DallasCowboys.com Staff Writer
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Mon., Dec. 22, 2014 9:30 AM to 10:30 AM CST
Mon., Dec. 22, 2014 11:30 AM to 12:30 PM CST
Mon., Dec. 22, 2014 2:00 PM to 2:25 PM CST
Kavner: Can’t Keep Same Line, Expect Different Results
IRVING, Texas – Andre Gurode, Al Johnson, Jacob Rogers and Tyron Smith are the only offensive linemen the Cowboys have selected in the first two rounds of the NFL Draft since 2000.
Only one of those, Smith, was taken in the first round. Now, 13 years later, the Cowboys find themselves finishing a season 31st in the league in both rushing yards and attempts, without any running back eclipsing the 700-yard mark.
Yet offensive coordinator Bill Callahan seemed content last week keeping the same line in place. Only Callahan knows if he was saying that simply to raise the spirits and confidence of his struggling linemen.
“It’s interesting because a lot of these guys when you’re looking at film, you say, ‘Well, we didn’t get that block exactly the way we want it,’” Callahan said. “Well, that particular player, he might have had a toe injury or knee injury that he’s working through or shoulder injury he’s going through, so you’ve got to take that into account.
“You watch these guys go on the field day to day and do what they do and the manner that their body’s in in terms of injury, I love these guys. I just want to keep coaching them, and whatever we add to our team, we add, but I love the group that I’ve got right now.”
Nate Livings fought through an obvious knee injury and Mackenzy Bernadeau entered the season limited after hip surgery. Callahan didn’t get into specifics regarding which players were hurt or how badly they were injured during the season, and it’s even more difficult to gauge how bad those players were hurt, considering Livings, Bernadeau and Doug Free – all three of whom could be replaced next season –played in every game.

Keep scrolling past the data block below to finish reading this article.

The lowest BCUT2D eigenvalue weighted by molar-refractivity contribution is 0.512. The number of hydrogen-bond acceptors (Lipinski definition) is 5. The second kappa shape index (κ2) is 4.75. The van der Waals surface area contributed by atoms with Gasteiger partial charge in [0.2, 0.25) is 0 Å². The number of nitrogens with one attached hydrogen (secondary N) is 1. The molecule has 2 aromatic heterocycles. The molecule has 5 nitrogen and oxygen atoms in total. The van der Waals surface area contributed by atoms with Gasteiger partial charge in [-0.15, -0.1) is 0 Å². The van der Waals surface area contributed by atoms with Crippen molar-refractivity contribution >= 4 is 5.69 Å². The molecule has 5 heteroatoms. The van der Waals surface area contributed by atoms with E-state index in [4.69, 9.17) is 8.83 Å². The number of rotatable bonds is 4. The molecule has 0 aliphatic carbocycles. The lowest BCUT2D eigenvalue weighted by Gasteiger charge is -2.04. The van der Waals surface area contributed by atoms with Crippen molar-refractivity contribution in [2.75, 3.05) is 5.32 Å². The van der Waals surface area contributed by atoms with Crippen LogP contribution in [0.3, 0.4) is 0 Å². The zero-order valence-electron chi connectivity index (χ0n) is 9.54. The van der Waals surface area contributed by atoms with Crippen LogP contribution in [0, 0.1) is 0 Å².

If they were all injured, credit their will to continue on. Injury will undoubtedly affect productivity, but by the end of the season, players across the NFL are all fighting through aches and pains. If they’re on the field, they’re held accountable, and the Cowboys linemen didn’t meet expectations. The question shouldn’t be “if” one of these players should be replaced, but “which.”
That decision doesn’t need to be made until the preseason, following a draft that should include an early pick on an offensive lineman. It could be decided before then if Free is a casualty of the team’s cap, but executive vice president Stephen Jones said Monday he wouldn’t rule anything out with Free, even the possibility of moving him to guard.
If that happens, it could kick Bernadeau or Livings out of a starting spot, though Bernadeau is also capable of playing center.
“It goes back to what people don’t know, but he and Livings played hurt all year,” Jones said at the Combine. “They were playing through injuries. They had to miss time, but they’d come back and play. Bernadeau, in spite of being injured, didn’t miss anything.”
Bernadeau had been hurt since the offseason, but even Jones admitted most teams have players dealing with injuries. Most teams, though, didn’t finish toward the bottom third of the league in every rushing statistic. And most teams weren’t protecting a pressured quarterback who threw 19 interceptions, many in an attempt to evade a rush.
The Cowboys began a commitment to a revamped line by selecting Smith in the first round two years ago. It was the first time this millennium they pledged to build up front offensively by using a top pick on a lineman. They switched Smith to left tackle and shifted Free back to right tackle to see if that was an option for the future. It didn’t go as planned.
Now the commitment needs to continue after a year of futility on the line. With so many capable offensive linemen to choose from in this year’s draft, it would be a mistake to pass on one or two in the first two rounds.